New Danville superintendent looks to improve test scores, RTI
Newly hired Superintendent Tammy Shelton participated in her first Danville Schools Board of Education meeting Monday morning, about two weeks after she started working for the district.
Shelton brought with her to the meeting plans for slightly modifying the school’s organizational chart and data on district test scores that suggest there’s room for Danville to improve.
Shelton said while 2018 school data is not yet available from the state, she went back and looked at Danville’s 2017 data — the same data board members reviewed in the fall of 2017.
While all the information board members were given is “100-percent accurate,” Shelton said looking at the data in a different way may seem to “contradict” the impressions board members may have had.
“When you get results from the state, it’s reported out many ways. You can look at pieces. It’s very difficult to pull it all together,” she said.
While there’s more digging and “getting in the weeds” to be done that will reveal more insights, Shelton said she decided to initially compare Danville’s Kentucky Performance Rating for Educational Progress (K-PREP) scores in eight areas to the state average, as well as two districts with relatively similar sizes and demographics.
Instead of looking at nearby or rival districts, she chose Bardstown Independent and Bowling Green Independent, both of which have comparable minority populations and free-and-reduced lunch percentages, among other things.
Shelton presented the following findings to board members:
• Danville’s scores for third- to fifth-grade reading, sixth- to eighth-grade reading, third- to fifth-grade math, sixth- to eighth-grade math, English II in high school, algebra III, biology and U.S. history were all below the state average.
• Danville students scored lower on all of the same categories than students at Bowling Green Independent.
• Danville students scored lower in the reading categories and in third- through fifth-grade math than students at Bardstown Independent.
• Danville students scored higher than Bardstown students in sixth- to eighth-grade math.
• Reliable scores were not available for Bardstown’s high school categories.
• Danville spends $12,969 per student per year; Bardstown spends $11,883 and Bowling Green spends $10,760.
• Danville averages a 19.6 on the ACT; the state average is 19.8, Bardstown’s is 20.3 and Bowling Green’s is 21.
“Academics is an area that we need to think about and we probably need to spend more time digging down into the weeds with our data,” Shelton said. “So when we get our 2018 data back … we want to highlight areas where we’ve seen movement, even if it is a 2-percent movement, we need to celebrate that. And there was some movement last year. So those are some things that you see in this report, and we definitely need to celebrate those …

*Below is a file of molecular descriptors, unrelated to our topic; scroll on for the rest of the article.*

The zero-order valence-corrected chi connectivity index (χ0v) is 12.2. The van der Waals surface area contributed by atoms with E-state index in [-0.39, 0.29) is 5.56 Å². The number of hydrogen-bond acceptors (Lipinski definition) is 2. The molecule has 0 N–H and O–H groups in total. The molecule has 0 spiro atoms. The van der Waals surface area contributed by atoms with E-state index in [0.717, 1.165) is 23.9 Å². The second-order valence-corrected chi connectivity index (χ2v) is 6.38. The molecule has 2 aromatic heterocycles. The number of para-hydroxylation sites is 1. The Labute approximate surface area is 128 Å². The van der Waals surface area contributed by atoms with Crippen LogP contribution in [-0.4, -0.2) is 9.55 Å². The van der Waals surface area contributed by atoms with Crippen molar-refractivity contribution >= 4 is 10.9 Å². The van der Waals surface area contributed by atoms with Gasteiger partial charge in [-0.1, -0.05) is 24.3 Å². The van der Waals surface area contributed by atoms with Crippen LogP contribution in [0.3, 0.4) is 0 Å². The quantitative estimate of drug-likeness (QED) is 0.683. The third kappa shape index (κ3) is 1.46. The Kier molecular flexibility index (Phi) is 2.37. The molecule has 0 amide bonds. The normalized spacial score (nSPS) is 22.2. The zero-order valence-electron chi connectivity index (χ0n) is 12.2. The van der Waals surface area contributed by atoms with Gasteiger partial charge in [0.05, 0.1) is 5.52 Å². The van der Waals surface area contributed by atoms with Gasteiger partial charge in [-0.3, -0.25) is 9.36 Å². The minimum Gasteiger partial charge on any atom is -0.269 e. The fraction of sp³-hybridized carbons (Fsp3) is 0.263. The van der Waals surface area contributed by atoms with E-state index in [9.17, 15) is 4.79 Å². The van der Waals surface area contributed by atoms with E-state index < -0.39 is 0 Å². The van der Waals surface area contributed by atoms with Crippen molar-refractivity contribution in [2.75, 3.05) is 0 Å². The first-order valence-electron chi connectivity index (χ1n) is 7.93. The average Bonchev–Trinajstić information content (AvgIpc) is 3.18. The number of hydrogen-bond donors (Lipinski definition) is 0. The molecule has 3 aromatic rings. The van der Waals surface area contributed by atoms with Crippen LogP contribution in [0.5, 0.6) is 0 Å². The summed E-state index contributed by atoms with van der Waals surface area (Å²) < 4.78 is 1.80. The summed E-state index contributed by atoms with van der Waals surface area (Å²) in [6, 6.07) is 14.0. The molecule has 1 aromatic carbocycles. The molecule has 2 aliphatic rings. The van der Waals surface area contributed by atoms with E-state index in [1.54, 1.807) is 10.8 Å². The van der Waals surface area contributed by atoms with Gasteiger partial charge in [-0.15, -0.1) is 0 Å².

“But we also have to I think be really realistic about the fact that (at) 2 percent a year, it’s going to be a long time before we’re able to get our students caught up and where they need to be to be successful after high school.”
Board member Steve Becker said he thinks Shelton’s comparison shows that the board will have to take responsibility for “how we are directing our dollars.”
“The more we pour into direct classroom services … it’s going to be the big payoff. It may not be fast,” he said. “… We do need to with a fine-tooth comb see where we are spending our money and where we don’t have to spend our money, and allocate those funds immediately into academic problems or challenges.”
Shelton said she believes the district needs to “target very specific areas” where the most improvement can be made, in order to maximize gains from the efforts.
Shelton said the school board has already done some things that will help Danville improve its performance, including the school reorganization from three elementary schools to one primary and one intermediate school beginning this coming school year.
“The restructure in itself is going to make a big difference for teachers to be able to collaborate with each other,” she said.
Shelton said it’s also important to implement robust “response to intervention” or RTI programs. Students who are not just struggling with their grade-level content but actually have “skills deficits” need RTI to help them catch back up; other students who are just struggling with the material need different help in the form of remediation, she said.
Some districts lump those two groups together.
“I think we as a district need to look specifically at what we have in place outside of the core instruction in that general classroom with those teachers,” she said. “What do we have in these other pieces going on to help our students catch up and close some of these gaps that we see?”
Becker said he thinks there are “probably things we’re not doing that we should have been doing.”
“I noticed there are a lot of kids that are just going RTI every year, every year, every year,” he said. “And that’s not the point of RTI.”
Shelton said Becker is “correct,” but it also depends on each situation. A student may be so far behind that they need multiple years of RTI in order to catch up. The trick in those situations is to constantly monitor the student’s progress in order to make sure that even though they are remaining in RTI, the strategies being used to help them catch up are working, she said.
Board member Lori Finke said she feels the board hasn’t been updated regularly about academic performance and asked if Shelton could present more frequently on the schools’ academics.
Shelton said the state data is released once a year, but the school district also collects data that she can present to the board, probably three times a year.
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